ASM is providing free access to nearly 50 research articles published over the last year in ASM’s 16 scholarly journals to support research efforts and communications about the novel coronavirus (COVID-19). ASM has also committed to making all of its COVID19 and coronavirus related publications, and the available data supporting them, immediately accessible in PubMed Central (PMC) and other public repositories.
Annual Reviews has set up a resource center for articles that are freely available:
In addition, the decision was made yesterday, and will be announced later today or Monday, that in order to help the many students, faculty and researchers that are working and studying remotely during the COVID-19 pandemic we will temporarily remove access control to our content through the end of April. We expect to have this ready to go this coming Monday the 16th .
As COVID-19 cancels events and devastates our community, ArtsHub’s mission is to double down in its support for the arts sector. We’re publishing more op-eds from within the sector and we want to give the arts a voice as we lobby for stimulus during hard economic times.
This week we made all of our coverage on COVID-19 freely available outside of our member’s paywall and have established a dedicated new COVID-19 ArtsHub section on our website to ensure free and easier access to that information.
As courses transition to online, we are offering a growing number of Open Access texts (many offered in both ePub and .pdf format) available for direct download from our website.
Explore CEIC Data’s interactive global map covering the number of confirmed cases, deaths, recovered patients and concentration of the CoVID-19 virus. Free and updated daily.
“The Biochemical Society/Portland Press has, along with several organisations/publishers, signed a joint statement on sharing research data relating to the coronavirus outbreak freely available.
Papers published prior to signing the joint statement have been made freely available (paywall has been dropped) and, going forward, all papers accepted for publication will be made open access.”
Peer-reviewed research and research libraries continue to be trusted guides during times of scientific uncertainty. As the world navigates the COVID-19 pandemic, BioOne is proud to share the wealth of relevant content from our publishing partners to provide support for those working on crisis solutions. Visit our BioOne COVID-19 resource page.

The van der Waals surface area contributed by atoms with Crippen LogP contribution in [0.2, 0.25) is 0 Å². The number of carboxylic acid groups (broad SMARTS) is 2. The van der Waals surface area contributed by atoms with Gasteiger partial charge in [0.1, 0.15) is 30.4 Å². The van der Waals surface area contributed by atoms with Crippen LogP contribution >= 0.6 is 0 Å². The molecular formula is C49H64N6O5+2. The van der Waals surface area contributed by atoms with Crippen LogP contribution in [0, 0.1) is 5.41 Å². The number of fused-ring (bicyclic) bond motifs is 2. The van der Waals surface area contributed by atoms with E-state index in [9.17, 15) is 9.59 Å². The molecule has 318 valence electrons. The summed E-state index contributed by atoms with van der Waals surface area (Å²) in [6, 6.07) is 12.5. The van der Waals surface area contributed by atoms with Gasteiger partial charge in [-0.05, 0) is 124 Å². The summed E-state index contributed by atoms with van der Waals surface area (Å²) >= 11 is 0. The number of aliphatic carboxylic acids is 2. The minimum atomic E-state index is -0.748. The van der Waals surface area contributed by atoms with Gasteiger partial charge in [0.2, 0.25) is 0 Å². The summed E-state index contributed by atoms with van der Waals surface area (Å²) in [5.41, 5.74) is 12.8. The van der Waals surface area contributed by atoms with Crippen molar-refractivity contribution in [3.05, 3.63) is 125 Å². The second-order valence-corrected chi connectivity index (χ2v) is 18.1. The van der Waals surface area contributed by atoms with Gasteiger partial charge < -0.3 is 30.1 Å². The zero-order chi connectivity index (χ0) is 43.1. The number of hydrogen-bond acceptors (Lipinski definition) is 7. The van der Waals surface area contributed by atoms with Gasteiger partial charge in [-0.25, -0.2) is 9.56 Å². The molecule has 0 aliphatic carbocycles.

In collaboration with the Association of Research Libraries and the Greater Western Library Alliance, BioOne and our publishers have made articles related to coronavirus in the following journals available via open access through 2020:
Your patrons will find additional relevant articles related to the coronavirus and pandemics on BioOne Complete.
Brill have opened up access to selected e-books and e-journal articles on topics such as epidemics (past and present), crisis and containment strategies, and home-schooling and distance learning. Access is free worldwide via this dedicated Brill e-books and e-journals mini-site.
To provide info on the Corona Virus, we are linking to our publishing partner, The Conversation, which has been posting timely, science-based articles on COVID-19 on their website and blog. These articles are fully open access.
As a member of STM, CSIRO announced it was willing to comply with the request from the US Office of Science and Technology Policy to post full text of all COVID-19 content plus associated data into PubMed upon publication, for free and with data mining allowed. I am pleased to let you know that CSIRO Publishing along with other STM members have committed to this action.
CSIRO Publishing’s contribution will be small as we are not a medical publisher and our health publishing is small in scale. Never the less we are pleased to do our bit.
Click here to access 75,000 De Gruyter E-books, then select "publications", then date limit (on the right - scroll down a bit) to 1658-2016. Find the title you want, click on it, then select "contents" to access the pdf download buttons for each book section.
We would like to share our Duke University Press free content reading lists (included is Navigating the Threat of Pandemic).
We are also opening all available content for East Asian Science, Technology and Society.